Charter schools do not work although individual charter schools may work fine for its clients. Oakland has a charter school that has brillant test scores but the administrator is proud of practicing verbal and physical humiliation of students. He has bragged in the newspaper of having called a schoolwide assembly and made a promise to shaved bald the head of a student he accused of having stolen a radio. With the parent's permission he had his threat carried out. He justified his action because he had the parent's permission to institute the punishment.

Under California law charter schools are not accountable to local school boards for administrative policies and actions so no child's head of hair is safe in California charter schools.

The State has an open meetings act and a public records act that may apply, but in practice few charter schools make open meeting laws a part of their charter.

I believe it would be a good reform to require all charter schools to make decisions public and transparent with posting of agendas and the right of the public to speak to all agenda items. But, it is the structure of the independence of a charter school that can allow a charter to continue a practice such as shaving the head of students and the general value of the public in opposition would not count. With a wink, wink, charter concept provides opportunity for segregation by class, race and language. Don't like teaching of evolution, try a charter. Bottom line is public taxes pay for the power of individual parents to chose to create a separate education system that is not really a public education system, but only a publicly financed education system.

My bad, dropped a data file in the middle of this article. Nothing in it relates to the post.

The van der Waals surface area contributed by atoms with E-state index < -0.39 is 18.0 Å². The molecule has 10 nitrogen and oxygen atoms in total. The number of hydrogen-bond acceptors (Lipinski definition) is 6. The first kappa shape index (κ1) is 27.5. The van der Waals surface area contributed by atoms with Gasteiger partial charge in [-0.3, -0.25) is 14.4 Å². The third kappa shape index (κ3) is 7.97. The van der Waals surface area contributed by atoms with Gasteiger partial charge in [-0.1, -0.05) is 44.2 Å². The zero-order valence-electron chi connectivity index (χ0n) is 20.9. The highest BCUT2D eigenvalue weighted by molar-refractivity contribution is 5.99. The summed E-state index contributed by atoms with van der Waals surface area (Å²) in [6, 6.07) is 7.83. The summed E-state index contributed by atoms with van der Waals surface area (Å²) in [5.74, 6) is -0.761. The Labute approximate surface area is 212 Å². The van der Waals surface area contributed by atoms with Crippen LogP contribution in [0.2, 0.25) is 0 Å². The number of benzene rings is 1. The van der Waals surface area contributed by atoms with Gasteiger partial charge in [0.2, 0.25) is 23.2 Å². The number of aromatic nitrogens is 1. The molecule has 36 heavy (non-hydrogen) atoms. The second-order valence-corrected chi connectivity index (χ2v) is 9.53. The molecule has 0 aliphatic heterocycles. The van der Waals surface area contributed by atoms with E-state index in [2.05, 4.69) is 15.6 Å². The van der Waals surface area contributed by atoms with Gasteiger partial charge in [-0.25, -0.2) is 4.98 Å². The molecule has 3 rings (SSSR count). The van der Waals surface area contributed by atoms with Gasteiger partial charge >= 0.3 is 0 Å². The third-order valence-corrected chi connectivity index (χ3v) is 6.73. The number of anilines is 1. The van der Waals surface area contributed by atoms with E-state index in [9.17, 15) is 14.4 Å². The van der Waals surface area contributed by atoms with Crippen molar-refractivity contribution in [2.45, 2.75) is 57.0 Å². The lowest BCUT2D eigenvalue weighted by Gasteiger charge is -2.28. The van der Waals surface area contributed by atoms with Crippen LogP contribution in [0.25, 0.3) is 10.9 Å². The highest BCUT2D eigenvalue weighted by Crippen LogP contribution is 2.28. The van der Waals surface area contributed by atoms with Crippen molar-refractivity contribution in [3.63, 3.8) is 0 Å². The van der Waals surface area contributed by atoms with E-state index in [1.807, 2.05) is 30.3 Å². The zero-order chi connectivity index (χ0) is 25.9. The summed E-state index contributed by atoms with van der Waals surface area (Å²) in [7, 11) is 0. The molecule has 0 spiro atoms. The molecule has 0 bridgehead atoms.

The educational community will go on arguing but getting nowhere, until it developes sound evidence of what works, and what hurts. This requires properly designed experiments. See www.campbellcollaboration.org

If charter schools are to receive public fundng they should be required to enroll any "student" who walks in, is dragged in, or otherwise arrives on their doorstep --as are "regular" public schools. "No room" is not an excuse ----In other words, they should be on the same footing as "regular public schools". Public schools cannot say, "Sorry, Amigo, we are full ---'no room in the school'". No "cherry picking".

Charters granted for ideological reasons can only be evaluated on the criterion of curicular and instructional consistency with the particular ideology. And which evaluators are qualified to do this? You guesed it! The ideologues! Student performance, in the traditional subjects, may or may not be relevant to such evaluation. In some cases, it may even be said that the mere granting of a charter says, in effect, 'this method/philosophy works, period, and no evaluation is required'. This, of course, puts the state in the position of taking money from many taxpayers to purchase the temporary silence of loudmouths. Some instructional structures and procedures in such "charter schools" may not even have stood the "test" of the most simplistic pseudoscientific "dual methodology" comparisons of the '60s. But, hey, a vocal population stops ringing the phones of insecure leaders. C.Fitz-G.,
Too many toes would need to be stepped upon to, honestly, learn "what works and what hurts".

That's why it won't happen. Did you ever meet an evaluation designer who thrilled at the prospect of being branded sexist, ageist, racist, or any other "ist"?

Case closed.

Comments are now closed for this post.


Recent Comments

  • Retired teacher/ed. product [email protected] lab: Charters granted for ideological reasons can only be evaluated on read more
  • J. Alden Vanderpool EdD: If charter schools are to receive public fundng they should read more
  • Professor Emeritus C. Fitz-Gibbon: The educational community will go on arguing but getting nowhere, read more
  • Jim Mordecai/Oakland, California teacher: Charter schools do not work although individual charter schools may read more
  • Mrs. Dorothy Blaustein: As a retired teacher of 28+ years, 18 years spent read more